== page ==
(NOTE: Some of the techniques shown or described on this page--marked in purple--require new features in the latest official PIKT 1.19.0 release (pikt-current.tar.gz) that are unavailable in any previous version.)
For authentication purposes (and among other authentication methods), also to encrypt master-slave network traffic, PIKT uses the PIKT.conf settings uid, gid, data_encryption_type, auth_encryption_type, and private_key, for example (from a sample PIKT.conf):
uid 3817379002 // defaults to 0 gid 7117260626 // defaults to 0 ... data_encryption_type 1 // blowfish auth_encryption_type 1 // blowfish private_key "8z0 9234bvd; lkjn!z-ne0)[email protected]@5" // defaults to // "CHANGE_ME"What if uid, gid, data_encryption_type, auth_encryption_type, and private_key were common across your PIKT domain? If one managed to crack any system in that domain, one would have access to all common secrets.
To solve this problem, you may use per-slave uid, gid, data_encryption_type, auth_encryption_type, and private_key settings.
On the piktmaster, these settings are activated by the presence in the etcdir (the directory where PIKT.conf resides) of the file keys.conf. Your etcdir/keys.conf file might look something like the following:
// host, uid, gid, private_key, data_encryption_type & auth_encryption_type vienna 334292319 963813343 "23gb-[098425ybdbfz;lo3q4" 1 1 nantes 343343411 1043232633 "P)(Q#Rgfjl334ljbq2345;jl" 1 1 berlin 1001239167 1009006239 "234ag-09_)(*lkj24bn;ljfg" 1 1 madrid 482887821 92579099 "Q<^6 +Z9:ec!LVL&Zi7O`L<e" 0 0 ...With those settings, vienna's PIKT.conf must have
uid 334292319 gid 963813343 ... data_encryption_type 1 auth_encryption_type 1 private_key "23gb-[098425ybdbfz;lo3q4"nantes' PIKT.conf must have
uid 343343411 gid 1043232633 ... data_encryption_type 1 auth_encryption_type 1 private_key "P)(Q#Rbgf;jl334;ljbq2345;jl"berlin's PIKT.conf must have
uid 1001239167 gid 1009006239 ... data_encryption_type 1 auth_encryption_type 1 private_key "234ag-09_)(*lkj24bn;ljfg"madrid's PIKT.conf must have
uid 482887821 gid 92579099 ... data_encryption_type 0 auth_encryption_type 0 private_key "Q<^6 +Z9:ec!LVL&Zi7O`L<e"and so on for every other host registered in the piktmaster's systems.cfg.
Then, the piktmaster piktc will use the vienna keys when communicating with vienna's piktc_svc, the nantes keys when communicating with the nantes piktc_svc, and so on. If there is any mismatch between a slave's PIKT.conf uid, gid, data_encryption_type, auth_encryption_type, and private_key and their corresponding values registered in the piktmaster keys.conf, authentication will fail, and the requested service will be denied, and/or master-slave network traffic will be garbled.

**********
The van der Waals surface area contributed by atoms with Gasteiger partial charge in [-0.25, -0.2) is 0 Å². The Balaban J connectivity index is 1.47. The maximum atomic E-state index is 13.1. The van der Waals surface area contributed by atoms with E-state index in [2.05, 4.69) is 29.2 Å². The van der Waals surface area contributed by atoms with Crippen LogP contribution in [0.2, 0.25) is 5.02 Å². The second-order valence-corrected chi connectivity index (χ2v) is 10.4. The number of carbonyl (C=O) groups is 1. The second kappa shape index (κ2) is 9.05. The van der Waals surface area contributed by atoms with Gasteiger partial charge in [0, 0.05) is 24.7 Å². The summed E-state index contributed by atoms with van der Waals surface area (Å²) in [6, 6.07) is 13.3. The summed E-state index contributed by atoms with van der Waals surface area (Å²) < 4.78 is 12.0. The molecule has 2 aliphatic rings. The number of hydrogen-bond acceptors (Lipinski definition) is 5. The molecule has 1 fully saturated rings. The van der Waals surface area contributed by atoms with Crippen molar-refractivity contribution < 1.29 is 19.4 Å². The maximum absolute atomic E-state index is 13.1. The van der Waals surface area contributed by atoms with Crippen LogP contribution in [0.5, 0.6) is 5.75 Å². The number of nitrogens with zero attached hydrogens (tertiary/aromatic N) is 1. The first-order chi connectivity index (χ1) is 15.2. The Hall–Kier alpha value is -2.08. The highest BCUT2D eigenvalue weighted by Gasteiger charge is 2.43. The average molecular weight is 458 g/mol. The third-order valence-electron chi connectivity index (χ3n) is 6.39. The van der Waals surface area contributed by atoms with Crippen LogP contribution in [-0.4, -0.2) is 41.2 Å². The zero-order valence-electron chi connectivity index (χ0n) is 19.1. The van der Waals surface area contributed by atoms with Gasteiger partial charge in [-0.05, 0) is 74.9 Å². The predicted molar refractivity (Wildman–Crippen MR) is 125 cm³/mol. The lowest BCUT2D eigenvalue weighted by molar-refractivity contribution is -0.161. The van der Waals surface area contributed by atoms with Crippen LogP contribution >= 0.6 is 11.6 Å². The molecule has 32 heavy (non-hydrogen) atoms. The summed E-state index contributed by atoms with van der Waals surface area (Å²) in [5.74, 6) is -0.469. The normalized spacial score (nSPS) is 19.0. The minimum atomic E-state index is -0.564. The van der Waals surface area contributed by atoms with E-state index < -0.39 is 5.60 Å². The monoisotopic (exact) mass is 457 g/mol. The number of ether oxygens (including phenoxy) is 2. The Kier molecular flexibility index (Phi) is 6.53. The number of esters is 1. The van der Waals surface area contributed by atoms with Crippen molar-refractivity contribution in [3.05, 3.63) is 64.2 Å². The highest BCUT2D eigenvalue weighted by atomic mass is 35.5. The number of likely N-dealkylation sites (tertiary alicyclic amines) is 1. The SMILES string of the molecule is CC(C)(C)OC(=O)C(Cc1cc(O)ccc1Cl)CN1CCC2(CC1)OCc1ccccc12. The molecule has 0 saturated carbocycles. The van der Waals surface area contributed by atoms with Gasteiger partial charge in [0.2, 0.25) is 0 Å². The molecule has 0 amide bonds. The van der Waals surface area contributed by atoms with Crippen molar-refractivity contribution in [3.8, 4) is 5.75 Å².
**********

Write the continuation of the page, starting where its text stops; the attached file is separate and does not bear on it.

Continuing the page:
How does one get the keys out to each slave PIKT.conf? One way to do it is to open up a secure session to the slave (using ssh most likely), and hand-edit in that slave's uid, gid, data_encryption_type, auth_encryption_type, and private_key.
But, with PIKT, there is a much better way.
First off, you should manage your PIKT.conf files from the central PIKT configuration. In your piktmaster files.cfg, you should have the directive
#include <files/pikt_conf_files.cfg>Your files/pikt_conf_files.cfg should look as follows:
////////////////////////////////////////////////////////////////////////// PIKT.conf path "/pikt/etc/PIKT.conf" mode 640 uid 0 gid 0 #fix ////////////////////////////////////////////////////////////////// // general piktc-to-piktc_svc access parameters // these are all required //uid 0 #unfix uid =piktuid gid =piktgid #fix master vienna.uppity.edu domain uppity.edu access local // access may be "local" or "global" ... #unfix data_encryption_type =piktdataenctyp auth_encryption_type =piktauthenctyp private_key =piktprivate_key #fix ////////////////////////////////////////////////////////////////// #unfix //////////////////////////////////////////////////////////////////////////=piktuid, =piktgid, =piktdataenctyp, =piktauthenctyp, and =piktprivate_key are pre-defined, built-in macros, much like =piktdir, =pikthostname, etc. =piktuid resolves to the uid setting for the current host. So for example, if piktc were installing PIKT.conf to vienna, =piktuid would resolve to 334292319, =piktgid would resolve to 963813343, =piktdataenctyp would resolve to 1, =piktauthenctyp would resolve to 1, and =piktprivate_key would resolve to "23gb-[098425ybdbfz;lo3q4". As piktc turns its attention to installing PIKT.conf to different systems, the macro resolutions would resolve differently, based on the keys.conf settings, for each different system.
There is a gotcha when installing PIKT.conf from files/pikt_conf_files.cfg. If vienna has the indicated uid, gid, data_encryption_type, auth_encryption_type, and private_key settings in its PIKT.conf, if you change those settings to something else in the piktmaster keys.conf, you have introduced a mismatch, service will be denied, and your 'piktc -iv +F PIKT.conf +H vienna' operation will fail. What to do?
You may make use of a special piktc option, -Q for "install PIKT.conf", to solve this problem. 'piktc -Q' bypasses the usual PIKT install mechanism to rely instead on scp (the "secure copy" program distributed with Ssh or OpenSsh) and piktx, which itself relies internally on ssh.
If you issue the command 'piktc -Qv +H vienna', you would see this: